Fisher v. University of Texas at Austin,
579 U.S. ___ (2016)

Annotate this Case
  • Syllabus  | 
  • Opinion (Anthony M. Kennedy)  | 
  • Dissent (Clarence Thomas)  | 
  • Dissent (Samuel A. Alito, Jr.)

NOTICE: This opinion is subject to formal revision before publication in the preliminary print of the United States Reports. Readers are requested to notify the Reporter of Decisions, Supreme Court of the United States, Washington, D. C. 20543, of any typographical or other formal errors, in order that corrections may be made before the preliminary print goes to press.



No. 14–981



on writ of certiorari to the united states court of appeals for the fifth circuit

[June 23, 2016]

Justice Kennedy delivered the opinion of the Court.

The Court is asked once again to consider whether the race-conscious admissions program at the University of Texas is lawful under the Equal Protection Clause.


The University of Texas at Austin (or University) relies upon a complex system of admissions that has undergone significant evolution over the past two decades. Until 1996, the University made its admissions decisions primarily based on a measure called “Academic Index” (or AI), which it calculated by combining an applicant’sSAT score and academic performance in high school. In assessing applicants, preference was given to racialminorities.

In 1996, the Court of Appeals for the Fifth Circuit invalidated this admissions system, holding that any consideration of race in college admissions violates the Equal Protection Clause. See Hopwood v. Texas, 78 F. 3d 932, 934–935, 948.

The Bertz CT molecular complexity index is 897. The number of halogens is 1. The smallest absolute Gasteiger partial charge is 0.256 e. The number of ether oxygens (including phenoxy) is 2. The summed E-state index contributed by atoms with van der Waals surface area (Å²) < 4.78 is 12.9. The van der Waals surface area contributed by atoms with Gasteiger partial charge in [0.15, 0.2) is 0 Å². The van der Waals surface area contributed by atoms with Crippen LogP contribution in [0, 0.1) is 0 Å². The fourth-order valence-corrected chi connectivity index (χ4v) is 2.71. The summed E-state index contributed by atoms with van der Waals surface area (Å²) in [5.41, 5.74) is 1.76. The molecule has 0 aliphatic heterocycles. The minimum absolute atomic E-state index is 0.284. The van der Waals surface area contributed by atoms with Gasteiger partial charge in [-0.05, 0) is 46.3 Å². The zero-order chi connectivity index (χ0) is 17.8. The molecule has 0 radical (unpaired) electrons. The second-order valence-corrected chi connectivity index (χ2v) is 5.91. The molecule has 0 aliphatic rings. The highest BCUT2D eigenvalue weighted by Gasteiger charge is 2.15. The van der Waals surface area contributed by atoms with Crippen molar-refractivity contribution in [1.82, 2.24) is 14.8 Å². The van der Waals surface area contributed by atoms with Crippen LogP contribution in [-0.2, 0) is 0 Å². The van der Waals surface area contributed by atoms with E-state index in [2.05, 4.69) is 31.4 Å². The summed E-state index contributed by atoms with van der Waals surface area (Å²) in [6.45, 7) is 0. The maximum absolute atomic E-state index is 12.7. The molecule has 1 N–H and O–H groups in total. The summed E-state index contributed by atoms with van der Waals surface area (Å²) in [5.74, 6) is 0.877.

One year later the University adopted a new admissions policy. Instead of considering race, the University began making admissions decisions based on an applicant’s AI and his or her “Personal Achievement Index” (PAI). The PAI was a numerical score based on a holistic review of an application. Included in the number were the applicant’s essays, leadership and work experience, extracurricular activities, community service, and other “special characteristics” that might give the admissions committee insight into a student’s background. Consistent with Hopwood, race was not a consideration in calculating an applicant’s AI or PAI.

The Texas Legislature responded to Hopwood as well. It enacted H. B. 588, commonly known as the Top Ten Percent Law. Tex. Educ. Code Ann. §51.803 (West Cum. Supp. 2015). As its name suggests, the Top Ten Percent Law guarantees college admission to students who graduate from a Texas high school in the top 10 percent of their class. Those students may choose to attend any of the public universities in the State.